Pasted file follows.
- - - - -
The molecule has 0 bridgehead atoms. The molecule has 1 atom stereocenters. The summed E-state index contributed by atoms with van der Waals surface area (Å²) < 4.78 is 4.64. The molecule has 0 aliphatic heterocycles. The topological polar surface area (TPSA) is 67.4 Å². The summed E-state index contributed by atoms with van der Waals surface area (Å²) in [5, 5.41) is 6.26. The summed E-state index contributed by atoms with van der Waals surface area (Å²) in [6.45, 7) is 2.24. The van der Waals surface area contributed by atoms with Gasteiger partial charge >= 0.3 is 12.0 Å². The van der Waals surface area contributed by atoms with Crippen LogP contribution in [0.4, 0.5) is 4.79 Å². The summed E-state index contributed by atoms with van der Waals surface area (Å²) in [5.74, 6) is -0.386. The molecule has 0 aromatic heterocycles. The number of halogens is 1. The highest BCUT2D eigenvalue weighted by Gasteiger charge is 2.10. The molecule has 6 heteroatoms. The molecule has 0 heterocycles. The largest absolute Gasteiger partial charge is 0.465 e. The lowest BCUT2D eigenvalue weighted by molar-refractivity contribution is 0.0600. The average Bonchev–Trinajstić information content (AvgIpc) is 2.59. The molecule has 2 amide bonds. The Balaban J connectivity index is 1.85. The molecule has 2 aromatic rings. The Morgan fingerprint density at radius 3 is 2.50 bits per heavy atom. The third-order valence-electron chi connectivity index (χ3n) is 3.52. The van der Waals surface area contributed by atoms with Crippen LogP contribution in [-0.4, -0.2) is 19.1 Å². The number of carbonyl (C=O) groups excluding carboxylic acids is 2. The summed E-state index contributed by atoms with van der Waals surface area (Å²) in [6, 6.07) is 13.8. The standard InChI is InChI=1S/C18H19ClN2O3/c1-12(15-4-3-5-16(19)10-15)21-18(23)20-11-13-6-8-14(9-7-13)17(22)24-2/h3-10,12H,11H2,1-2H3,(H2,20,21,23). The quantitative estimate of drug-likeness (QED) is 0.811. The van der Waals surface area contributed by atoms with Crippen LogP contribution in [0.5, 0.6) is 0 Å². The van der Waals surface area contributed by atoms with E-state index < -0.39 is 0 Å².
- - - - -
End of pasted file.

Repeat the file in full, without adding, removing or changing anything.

The molecule has 0 bridgehead atoms. The molecule has 1 atom stereocenters. The summed E-state index contributed by atoms with van der Waals surface area (Å²) < 4.78 is 4.64. The molecule has 0 aliphatic heterocycles. The topological polar surface area (TPSA) is 67.4 Å². The summed E-state index contributed by atoms with van der Waals surface area (Å²) in [5, 5.41) is 6.26. The summed E-state index contributed by atoms with van der Waals surface area (Å²) in [6.45, 7) is 2.24. The van der Waals surface area contributed by atoms with Gasteiger partial charge >= 0.3 is 12.0 Å². The van der Waals surface area contributed by atoms with Crippen LogP contribution in [0.4, 0.5) is 4.79 Å². The summed E-state index contributed by atoms with van der Waals surface area (Å²) in [5.74, 6) is -0.386. The molecule has 0 aromatic heterocycles. The number of halogens is 1. The highest BCUT2D eigenvalue weighted by Gasteiger charge is 2.10. The molecule has 6 heteroatoms. The molecule has 0 heterocycles. The largest absolute Gasteiger partial charge is 0.465 e. The lowest BCUT2D eigenvalue weighted by molar-refractivity contribution is 0.0600. The average Bonchev–Trinajstić information content (AvgIpc) is 2.59. The molecule has 2 amide bonds. The Balaban J connectivity index is 1.85. The molecule has 2 aromatic rings. The Morgan fingerprint density at radius 3 is 2.50 bits per heavy atom. The third-order valence-electron chi connectivity index (χ3n) is 3.52. The van der Waals surface area contributed by atoms with Crippen LogP contribution in [-0.4, -0.2) is 19.1 Å². The number of carbonyl (C=O) groups excluding carboxylic acids is 2. The summed E-state index contributed by atoms with van der Waals surface area (Å²) in [6, 6.07) is 13.8. The standard InChI is InChI=1S/C18H19ClN2O3/c1-12(15-4-3-5-16(19)10-15)21-18(23)20-11-13-6-8-14(9-7-13)17(22)24-2/h3-10,12H,11H2,1-2H3,(H2,20,21,23). The quantitative estimate of drug-likeness (QED) is 0.811. The van der Waals surface area contributed by atoms with Crippen LogP contribution in [0.5, 0.6) is 0 Å². The van der Waals surface area contributed by atoms with E-state index < -0.39 is 0 Å².